The worst things happen on ordinary days.

Photo credit: DJ Pung

In the morning a vision of you floating in the front door through the house and vanished out the sliding glass door as if taking a last look around. I fall back asleep.

I call the hospital later. You are asleep. Vitals are stable.

The sky is blue and the sun is shining. A friend brings over bagels and coffee. We sit outside and talk. Feeling more relaxed than I have in awhile.

The call from the hospital in the afternoon. Apprehension when seeing the number because when they call you it usually isn’t with good news. I answer and there are many loud voices in the background. You hear the nurse say “Quiet. It’s the husband”. They stop talking. I stop breathing.

The doctor comes on the line “Your wife stopped breathing. We worked to get her breathing again” the doctor says, “Her heart stopped. We did everything we could. She’s gone.”

I feel half my soul pulled out of the left side of my body as I hear this. I start to breathe. I continue listening to the doctor and I just keep breathing.

A call to your parents and their cries of anguish join my own. A text to your brother telling him to go to your parent’s house now.

Zoom call an hour later with my parents, siblings and their spouses spread out across the country. They listen. We all cry. The siblings tell me they will make plans and I hang up. Someone on the call asks can we do anything for him? “No. Not in this moment”

I breathe some more.

Evening and your parents arrive. We sit by the fire. The air filled with talk and tears and silence. An aunt and uncle arrive and join us at the fire. More tears. More silence.

Morning and I write in my journal. Maybe the routine will help me get through the day. Suddenly I hear your voice say my name. I hear it clearly with a tone that always vibrates straight to my heart. It gives me the feeling you are okay and eventually so will I. An oasis moment in a desert of grief.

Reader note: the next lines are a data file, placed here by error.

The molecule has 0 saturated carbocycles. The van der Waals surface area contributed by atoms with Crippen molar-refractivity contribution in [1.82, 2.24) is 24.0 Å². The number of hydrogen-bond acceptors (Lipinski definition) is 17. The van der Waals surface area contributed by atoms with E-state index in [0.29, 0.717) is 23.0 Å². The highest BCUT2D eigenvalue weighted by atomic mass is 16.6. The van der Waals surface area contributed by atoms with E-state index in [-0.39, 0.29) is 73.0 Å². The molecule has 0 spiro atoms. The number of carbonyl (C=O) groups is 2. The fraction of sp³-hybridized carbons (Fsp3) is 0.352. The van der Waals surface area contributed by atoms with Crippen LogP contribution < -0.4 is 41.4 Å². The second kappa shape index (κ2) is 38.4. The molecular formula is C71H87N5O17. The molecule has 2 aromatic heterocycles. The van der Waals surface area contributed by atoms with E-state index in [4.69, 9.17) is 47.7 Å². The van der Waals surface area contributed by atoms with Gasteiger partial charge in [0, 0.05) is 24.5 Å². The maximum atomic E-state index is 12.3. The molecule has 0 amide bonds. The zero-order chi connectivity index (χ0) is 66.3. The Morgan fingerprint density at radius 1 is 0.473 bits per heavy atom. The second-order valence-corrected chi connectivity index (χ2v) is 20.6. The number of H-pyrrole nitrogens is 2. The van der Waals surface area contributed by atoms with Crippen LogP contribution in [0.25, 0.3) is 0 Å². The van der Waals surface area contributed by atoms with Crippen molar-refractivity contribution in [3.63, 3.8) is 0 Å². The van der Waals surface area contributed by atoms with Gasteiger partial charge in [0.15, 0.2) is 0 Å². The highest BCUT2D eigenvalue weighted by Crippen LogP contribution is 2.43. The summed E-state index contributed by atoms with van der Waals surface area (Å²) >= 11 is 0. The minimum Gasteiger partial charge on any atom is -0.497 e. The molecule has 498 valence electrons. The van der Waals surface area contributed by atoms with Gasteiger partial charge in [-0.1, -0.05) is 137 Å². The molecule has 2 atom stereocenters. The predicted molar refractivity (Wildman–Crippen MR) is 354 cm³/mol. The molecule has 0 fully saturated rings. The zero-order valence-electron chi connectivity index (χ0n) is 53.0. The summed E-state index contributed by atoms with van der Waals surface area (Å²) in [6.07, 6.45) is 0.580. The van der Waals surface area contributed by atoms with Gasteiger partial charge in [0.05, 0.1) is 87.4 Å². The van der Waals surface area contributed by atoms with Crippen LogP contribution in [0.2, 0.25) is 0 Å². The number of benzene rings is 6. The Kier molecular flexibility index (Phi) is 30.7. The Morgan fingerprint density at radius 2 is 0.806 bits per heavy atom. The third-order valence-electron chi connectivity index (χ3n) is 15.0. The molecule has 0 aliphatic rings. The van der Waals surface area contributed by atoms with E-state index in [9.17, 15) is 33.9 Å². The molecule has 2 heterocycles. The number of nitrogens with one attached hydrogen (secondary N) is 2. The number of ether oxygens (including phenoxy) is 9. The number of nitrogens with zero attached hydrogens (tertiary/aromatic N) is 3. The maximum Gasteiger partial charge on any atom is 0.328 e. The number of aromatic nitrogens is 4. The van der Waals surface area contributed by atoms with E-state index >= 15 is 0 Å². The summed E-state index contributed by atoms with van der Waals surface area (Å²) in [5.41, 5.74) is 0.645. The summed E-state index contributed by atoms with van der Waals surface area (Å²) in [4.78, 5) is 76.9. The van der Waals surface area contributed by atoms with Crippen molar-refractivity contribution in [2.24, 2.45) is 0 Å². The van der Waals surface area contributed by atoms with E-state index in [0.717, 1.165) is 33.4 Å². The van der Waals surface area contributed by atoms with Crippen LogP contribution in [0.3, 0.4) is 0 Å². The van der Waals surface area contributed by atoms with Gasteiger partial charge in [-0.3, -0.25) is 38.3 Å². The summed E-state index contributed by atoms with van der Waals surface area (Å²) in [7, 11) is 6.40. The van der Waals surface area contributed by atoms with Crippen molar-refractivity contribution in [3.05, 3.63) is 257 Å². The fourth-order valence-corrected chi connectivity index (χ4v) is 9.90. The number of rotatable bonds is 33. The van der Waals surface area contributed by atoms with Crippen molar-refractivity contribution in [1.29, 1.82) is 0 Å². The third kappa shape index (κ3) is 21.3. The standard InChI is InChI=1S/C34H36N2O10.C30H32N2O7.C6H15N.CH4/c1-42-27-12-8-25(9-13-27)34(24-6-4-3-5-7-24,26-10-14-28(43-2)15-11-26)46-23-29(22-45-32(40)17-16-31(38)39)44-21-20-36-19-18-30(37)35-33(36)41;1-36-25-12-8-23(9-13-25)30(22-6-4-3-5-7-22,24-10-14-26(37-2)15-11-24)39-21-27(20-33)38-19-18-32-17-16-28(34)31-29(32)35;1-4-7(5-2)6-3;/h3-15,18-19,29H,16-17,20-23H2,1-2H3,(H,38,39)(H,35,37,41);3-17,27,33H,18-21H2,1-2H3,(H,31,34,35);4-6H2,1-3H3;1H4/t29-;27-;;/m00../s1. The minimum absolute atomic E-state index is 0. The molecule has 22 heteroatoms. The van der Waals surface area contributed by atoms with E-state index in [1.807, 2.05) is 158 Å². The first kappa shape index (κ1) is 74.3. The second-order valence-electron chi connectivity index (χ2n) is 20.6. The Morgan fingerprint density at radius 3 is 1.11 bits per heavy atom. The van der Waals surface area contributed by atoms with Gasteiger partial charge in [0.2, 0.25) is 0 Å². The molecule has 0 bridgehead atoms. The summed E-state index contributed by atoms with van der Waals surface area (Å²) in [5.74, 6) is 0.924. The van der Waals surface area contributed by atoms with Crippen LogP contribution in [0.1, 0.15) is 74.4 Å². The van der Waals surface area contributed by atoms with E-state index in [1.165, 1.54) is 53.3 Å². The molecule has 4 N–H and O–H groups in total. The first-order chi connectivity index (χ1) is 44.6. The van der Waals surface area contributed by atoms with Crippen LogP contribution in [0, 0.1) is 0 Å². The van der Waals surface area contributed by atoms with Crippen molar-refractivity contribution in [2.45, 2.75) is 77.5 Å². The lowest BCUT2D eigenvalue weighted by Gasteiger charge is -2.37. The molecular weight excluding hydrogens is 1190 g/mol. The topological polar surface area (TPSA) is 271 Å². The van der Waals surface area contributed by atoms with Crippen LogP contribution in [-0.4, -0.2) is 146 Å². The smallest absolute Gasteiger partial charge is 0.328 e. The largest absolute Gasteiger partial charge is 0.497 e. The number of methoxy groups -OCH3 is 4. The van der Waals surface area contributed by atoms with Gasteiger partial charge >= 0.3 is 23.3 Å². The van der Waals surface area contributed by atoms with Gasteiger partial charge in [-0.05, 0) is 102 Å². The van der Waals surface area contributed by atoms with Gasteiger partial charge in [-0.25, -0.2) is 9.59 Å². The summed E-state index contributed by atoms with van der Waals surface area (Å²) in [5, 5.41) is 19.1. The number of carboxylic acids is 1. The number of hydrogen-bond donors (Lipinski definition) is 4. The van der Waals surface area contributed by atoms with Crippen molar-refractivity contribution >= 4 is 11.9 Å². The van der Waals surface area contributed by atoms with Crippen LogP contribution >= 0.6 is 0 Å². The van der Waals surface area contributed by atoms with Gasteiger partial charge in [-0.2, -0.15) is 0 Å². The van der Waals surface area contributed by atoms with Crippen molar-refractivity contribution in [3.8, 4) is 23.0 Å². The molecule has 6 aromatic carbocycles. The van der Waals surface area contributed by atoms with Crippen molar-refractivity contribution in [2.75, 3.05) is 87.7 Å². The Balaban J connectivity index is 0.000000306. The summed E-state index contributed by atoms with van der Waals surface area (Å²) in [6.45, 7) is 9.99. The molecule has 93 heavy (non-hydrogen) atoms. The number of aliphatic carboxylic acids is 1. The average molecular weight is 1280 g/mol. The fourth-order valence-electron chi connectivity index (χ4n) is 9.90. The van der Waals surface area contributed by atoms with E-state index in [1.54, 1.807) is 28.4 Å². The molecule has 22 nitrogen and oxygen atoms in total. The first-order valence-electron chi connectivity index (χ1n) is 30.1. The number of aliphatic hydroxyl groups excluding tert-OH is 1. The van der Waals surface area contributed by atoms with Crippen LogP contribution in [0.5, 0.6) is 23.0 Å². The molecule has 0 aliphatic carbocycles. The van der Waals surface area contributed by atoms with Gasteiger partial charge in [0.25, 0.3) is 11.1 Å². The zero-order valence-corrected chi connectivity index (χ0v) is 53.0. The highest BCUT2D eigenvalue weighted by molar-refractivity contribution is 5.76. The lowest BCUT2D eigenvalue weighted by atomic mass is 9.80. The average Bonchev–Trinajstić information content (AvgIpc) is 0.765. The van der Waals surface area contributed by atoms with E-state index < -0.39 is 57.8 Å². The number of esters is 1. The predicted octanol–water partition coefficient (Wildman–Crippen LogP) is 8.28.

How do we grieve as a family, a community? Mostly from a distance. We don’t want anyone catching what killed you because they came to honor your memory.

I go the hospital and pick up your belongings. You aren’t coming home.

The aunt finds a funeral home.

Sister arrives and lists are made. We visit the funeral home choose a casket, an urn, confirm the service can be streamed.

Years ago she chose the photo to display at her funeral. The one easy task.

More pictures for the slideshow. Distilling your essence into 50 photos or less.

A friend picks out clothes for you.

More phone calls to friends and family. Have we notified everyone we can think of? Publish status update posted on Facebook.

Obituary written.

A cousin arrives and provides a comforting presence. Always in the background ready to help at a moments notice.

I see your body for the first time in the casket at the visitation. It’s your body. This is real. My body shakes and the tears flow as they have so often the last few days. You’re worth it and what we have is worth this pain and all the tears.

A brother arrives. Like the sister he’s had his first vaccination dose. For several days I live in my house with a mask on as the visitors are constant and welcome.

We spend many hours sitting outside around the fire a distance. We eat meals around the fire. You loved sitting around a fire. Something comforting about it.

Another brother, a priest, arrives and the service is planned. Music to open and close the service. We look to your playlists for inspiration.

One song has all of us laughing to the point of tears. Not appropriate we decide for the service but gave us a much needed release that night. Another oasis moment where I feel I can get through this and carry you forward in my life with joy.

I learn during the service you talked to my brother years before anticipating this time. You spoke with him about it and how you wanted to be remembered… with honesty, humility, and joy. Not aware you had done this but I’m not surprised. Thank you.

The service is over. People, those few able to attend, walk up, offer condolences, and look at her body in the casket. I stay for several minutes after everyone leaves. I pause. I cry. I stall. This is the last time I will see you. It’s time. A brother gathers me up and I walk out.

In our house again, family coming in, food cooked. Playing a board game to distract. Lots of time in the bedroom alone as I can only handle so much time with other people.

There is no flow to this day or the days since you died. They are all just snapshots, moments strung together with time crying and curled up in a ball.

This morning the sky is blue and the sun is shining. Ordinary day yet so much has changed.

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